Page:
Re: Red Alert on Green Bulbs

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Utter RUBBISH. I though you had more sense.

This only applies to EXPENSIVE CFLs that have a covering 'bulb' over the tube.
This also reduces their efficiency.

Note that the efficiency of CFLs is commonly misrepresented as FIVE times that of
incandescents. It is no such thing. The comparison is being made with Softone
(tm) bulbs instead of good old GLS types that most of us use. Compared to GLS,
CFL is only at best 4 x as efficient. Add the polymer outer and probably only 3 x
as good.

Defects are slow 'warm-up' time especially in cold conditions and short life
under short duration on/off conditions like the light in the loo or dunny if you
prefer.

Yes. I use them but intelligently. No-one should be FORCED to use them and the
general public don't understand they can't be dimmed either. This has already led
to several house fires. Luckily no-one has been killed by a CFL yet AFAIK but it
will only take time.

An Orwellian step too far IMHO.

Graham


Re: Red Alert on Green Bulbs


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All of that is correct. I use CFLs to
reduce my power bill, but I have no
illusions that they solve anything much.
After they crap-out, I save the PCBs for
the high-voltage transistors and a few
other cheap components. Just hobby value only.

I laugh at yuppies who save a few kilograms of CO2
with CFLs, and then take a jet that produces tonnes
of CO2 to carry them across the world.

Nobody should be forced off incandescents.
**************************************










Re: Red Alert on Green Bulbs
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Not greatly



4-6 is the usual lumens per watt input calculus.

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That hasn't been my experience. I've been tracking my use of my
consumables (including light bulbs) since the late 1990s. Even in the
areas you specify (the porch, toilet, garage, bathroom), the average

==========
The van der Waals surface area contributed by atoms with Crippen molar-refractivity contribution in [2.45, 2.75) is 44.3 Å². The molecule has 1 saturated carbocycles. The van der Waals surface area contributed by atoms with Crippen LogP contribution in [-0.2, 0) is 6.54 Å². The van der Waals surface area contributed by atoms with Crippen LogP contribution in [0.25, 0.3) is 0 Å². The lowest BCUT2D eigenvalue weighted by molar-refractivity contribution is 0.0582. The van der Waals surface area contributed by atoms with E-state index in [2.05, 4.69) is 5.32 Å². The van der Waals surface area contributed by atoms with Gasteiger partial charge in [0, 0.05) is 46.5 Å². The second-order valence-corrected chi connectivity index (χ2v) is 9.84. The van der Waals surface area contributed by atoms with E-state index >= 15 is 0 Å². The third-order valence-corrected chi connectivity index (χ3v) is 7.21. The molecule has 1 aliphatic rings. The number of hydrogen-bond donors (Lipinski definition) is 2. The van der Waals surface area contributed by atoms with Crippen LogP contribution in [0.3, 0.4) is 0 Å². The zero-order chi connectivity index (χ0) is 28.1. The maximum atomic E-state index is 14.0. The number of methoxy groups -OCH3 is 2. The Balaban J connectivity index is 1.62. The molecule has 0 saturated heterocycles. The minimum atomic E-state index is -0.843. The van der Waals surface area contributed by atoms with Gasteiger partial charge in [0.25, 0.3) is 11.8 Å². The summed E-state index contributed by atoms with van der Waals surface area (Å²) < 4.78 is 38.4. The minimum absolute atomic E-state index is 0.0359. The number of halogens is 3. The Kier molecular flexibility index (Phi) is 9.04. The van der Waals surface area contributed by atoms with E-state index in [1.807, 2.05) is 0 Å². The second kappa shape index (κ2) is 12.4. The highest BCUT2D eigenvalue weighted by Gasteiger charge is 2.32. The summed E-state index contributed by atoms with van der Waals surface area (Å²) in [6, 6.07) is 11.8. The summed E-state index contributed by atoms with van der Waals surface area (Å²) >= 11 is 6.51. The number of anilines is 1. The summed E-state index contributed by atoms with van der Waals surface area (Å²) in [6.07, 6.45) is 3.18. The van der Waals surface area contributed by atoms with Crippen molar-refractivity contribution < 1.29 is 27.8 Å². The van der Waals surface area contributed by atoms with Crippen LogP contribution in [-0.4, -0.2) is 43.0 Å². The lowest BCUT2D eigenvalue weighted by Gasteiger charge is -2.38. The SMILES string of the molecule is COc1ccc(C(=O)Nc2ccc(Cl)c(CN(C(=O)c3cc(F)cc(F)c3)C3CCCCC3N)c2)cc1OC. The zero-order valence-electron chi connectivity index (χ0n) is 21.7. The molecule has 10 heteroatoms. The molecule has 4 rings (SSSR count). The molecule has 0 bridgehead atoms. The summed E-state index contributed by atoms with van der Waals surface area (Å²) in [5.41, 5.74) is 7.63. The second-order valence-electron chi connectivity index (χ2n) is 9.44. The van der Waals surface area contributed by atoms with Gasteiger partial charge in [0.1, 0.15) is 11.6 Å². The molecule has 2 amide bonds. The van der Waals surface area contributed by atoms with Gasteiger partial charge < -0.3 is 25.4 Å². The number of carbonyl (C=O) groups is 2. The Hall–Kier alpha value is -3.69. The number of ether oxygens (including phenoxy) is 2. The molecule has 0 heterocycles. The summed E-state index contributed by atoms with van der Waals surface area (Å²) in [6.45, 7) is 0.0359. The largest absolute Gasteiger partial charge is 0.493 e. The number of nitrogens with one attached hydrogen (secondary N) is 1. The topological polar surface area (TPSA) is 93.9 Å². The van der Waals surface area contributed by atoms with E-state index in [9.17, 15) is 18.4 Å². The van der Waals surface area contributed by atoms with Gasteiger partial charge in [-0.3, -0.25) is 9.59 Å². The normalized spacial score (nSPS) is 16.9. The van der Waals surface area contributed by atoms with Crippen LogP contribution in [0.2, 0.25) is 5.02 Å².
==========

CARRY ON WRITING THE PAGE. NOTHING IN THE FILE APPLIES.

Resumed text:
time for CFLs over the last four years I've been using them has been
157 weeks -- which compares pretty well with the 123 weeks for
incandescents. Moreover, incandescents have a 5-6% initial failure
rate. I used to buy them a dozen at a time, handle them very carefully
and store them for that inconvenient moment, but it was common for at
least one in the batch to not operate at all. That has never happened
with a CFL I've bought, yet.

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But you have to look at the total picture. CFLs reduce per capita
energy demand and this in turn reduces emissions, not just of mercury
but much else that is toxic to humans. Incandescents are killing and
injuring people already, and have been for years. CFLs reduce this and
save money.

It's perfectly sensible policy to restrain people from injuring
others, especially if this can be done in a way that doesn't impose
any serious burden in cost or inconvenience. Admittedly, the move to
CFLs in Australia was effected by a conservartive government, but I
don't see that as a reason to oppose it.

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Hmmm ... You're insulting Orwell now


Fran

Re: Red Alert on Green Bulbs

"Fran"


That hasn't been my experience.


** Your alleged " experience "  is not a valid point.

The collective experiences of many others outweigh it totally.


CFLs reduce per capita
energy demand and this in turn reduces emissions,


** Massive false assumption.

A switch using CFLs in domestic premises will not reduce coal consumption in
Australia one bit.


Incandescents are killing and
injuring people already, and have been for years.


**  Totally silly claim.



......   Phil



Re: Red Alert on Green Bulbs
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Unbelievably silly claim.


I would strongly suggest that the incandescent light bulb has SAVED,
prolonged and enriched countless millions of lives since it was first
invented, and brought light to many places that were impossible
before.

Apart from removing the obvious fire hazard of illuminating with
flames, whether it be by candle, gas, oil, kerosine or wood, its
allowed safe lighting (that doesn't consume oxygen or create soot
where its used) in many dangerous areas where flames are a definite no-
no or just not possible to be used.  (operating theatres, aircraft,
space ships, laboratories, food manufacturing, areas where there are
explosives or other potentially unstable/dangerous  materials being
made or stored - factories where there is fine dust like granaries
(explosion hazard) places where  flammable liquids/gases are stored or
refined).

Other applications i can think of where it directly helps save lives -
portable search and rescue gear such as portable high power torches,
searchlights, are hard to imagine being practical without the
incandescent light bulb - even now.

While someone who knows a bit more about it might like to correct me,
The overhead surgical lamps used in operating theatres would  surely
be incandescent or quartz halogen (same thing).

----------------------------------------


How are incandescent bulbs killing people ?

Only ways I can think of is via electrocution, such as using a NAKED /
EXPOSED mains powered bulb as illumination to work on a car, on a tin